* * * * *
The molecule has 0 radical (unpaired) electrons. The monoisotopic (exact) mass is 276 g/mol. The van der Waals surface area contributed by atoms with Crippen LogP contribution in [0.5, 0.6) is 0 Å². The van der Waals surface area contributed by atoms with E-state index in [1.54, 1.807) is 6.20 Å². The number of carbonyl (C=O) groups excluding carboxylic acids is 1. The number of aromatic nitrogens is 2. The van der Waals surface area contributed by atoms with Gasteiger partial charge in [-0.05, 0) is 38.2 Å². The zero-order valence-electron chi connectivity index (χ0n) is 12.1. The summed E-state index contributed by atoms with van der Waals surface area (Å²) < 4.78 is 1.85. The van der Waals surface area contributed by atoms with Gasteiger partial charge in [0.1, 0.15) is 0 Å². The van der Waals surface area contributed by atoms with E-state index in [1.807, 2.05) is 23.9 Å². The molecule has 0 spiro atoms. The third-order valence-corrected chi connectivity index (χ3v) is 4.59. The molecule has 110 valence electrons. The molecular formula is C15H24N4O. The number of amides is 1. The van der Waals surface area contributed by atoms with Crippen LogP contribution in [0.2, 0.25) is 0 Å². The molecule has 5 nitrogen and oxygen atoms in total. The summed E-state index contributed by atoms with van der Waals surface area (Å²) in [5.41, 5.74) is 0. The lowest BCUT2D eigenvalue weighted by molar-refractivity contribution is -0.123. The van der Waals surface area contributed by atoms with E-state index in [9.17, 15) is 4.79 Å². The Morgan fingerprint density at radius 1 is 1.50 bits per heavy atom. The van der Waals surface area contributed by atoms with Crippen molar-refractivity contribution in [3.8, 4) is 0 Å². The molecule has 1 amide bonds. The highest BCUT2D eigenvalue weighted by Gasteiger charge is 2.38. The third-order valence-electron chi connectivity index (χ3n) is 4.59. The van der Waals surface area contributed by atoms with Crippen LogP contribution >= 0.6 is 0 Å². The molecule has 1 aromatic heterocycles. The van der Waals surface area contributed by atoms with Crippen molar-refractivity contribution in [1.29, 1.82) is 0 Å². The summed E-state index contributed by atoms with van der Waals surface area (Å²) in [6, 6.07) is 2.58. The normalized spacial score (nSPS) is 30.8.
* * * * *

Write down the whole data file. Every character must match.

The molecule has 0 radical (unpaired) electrons. The monoisotopic (exact) mass is 276 g/mol. The van der Waals surface area contributed by atoms with Crippen LogP contribution in [0.5, 0.6) is 0 Å². The van der Waals surface area contributed by atoms with E-state index in [1.54, 1.807) is 6.20 Å². The number of carbonyl (C=O) groups excluding carboxylic acids is 1. The number of aromatic nitrogens is 2. The van der Waals surface area contributed by atoms with Gasteiger partial charge in [-0.05, 0) is 38.2 Å². The zero-order valence-electron chi connectivity index (χ0n) is 12.1. The summed E-state index contributed by atoms with van der Waals surface area (Å²) < 4.78 is 1.85. The van der Waals surface area contributed by atoms with Gasteiger partial charge in [0.1, 0.15) is 0 Å². The van der Waals surface area contributed by atoms with E-state index in [1.807, 2.05) is 23.9 Å². The molecule has 0 spiro atoms. The third-order valence-corrected chi connectivity index (χ3v) is 4.59. The molecule has 110 valence electrons. The molecular formula is C15H24N4O. The number of amides is 1. The van der Waals surface area contributed by atoms with Crippen LogP contribution in [0.2, 0.25) is 0 Å². The molecule has 5 nitrogen and oxygen atoms in total. The summed E-state index contributed by atoms with van der Waals surface area (Å²) in [5.41, 5.74) is 0. The lowest BCUT2D eigenvalue weighted by molar-refractivity contribution is -0.123. The van der Waals surface area contributed by atoms with E-state index in [9.17, 15) is 4.79 Å². The Morgan fingerprint density at radius 1 is 1.50 bits per heavy atom. The van der Waals surface area contributed by atoms with Crippen molar-refractivity contribution in [3.8, 4) is 0 Å². The molecule has 1 amide bonds. The highest BCUT2D eigenvalue weighted by Gasteiger charge is 2.38. The third-order valence-electron chi connectivity index (χ3n) is 4.59. The van der Waals surface area contributed by atoms with Crippen LogP contribution >= 0.6 is 0 Å². The molecule has 1 aromatic heterocycles. The van der Waals surface area contributed by atoms with Crippen molar-refractivity contribution in [1.29, 1.82) is 0 Å². The summed E-state index contributed by atoms with van der Waals surface area (Å²) in [6, 6.07) is 2.58. The normalized spacial score (nSPS) is 30.8.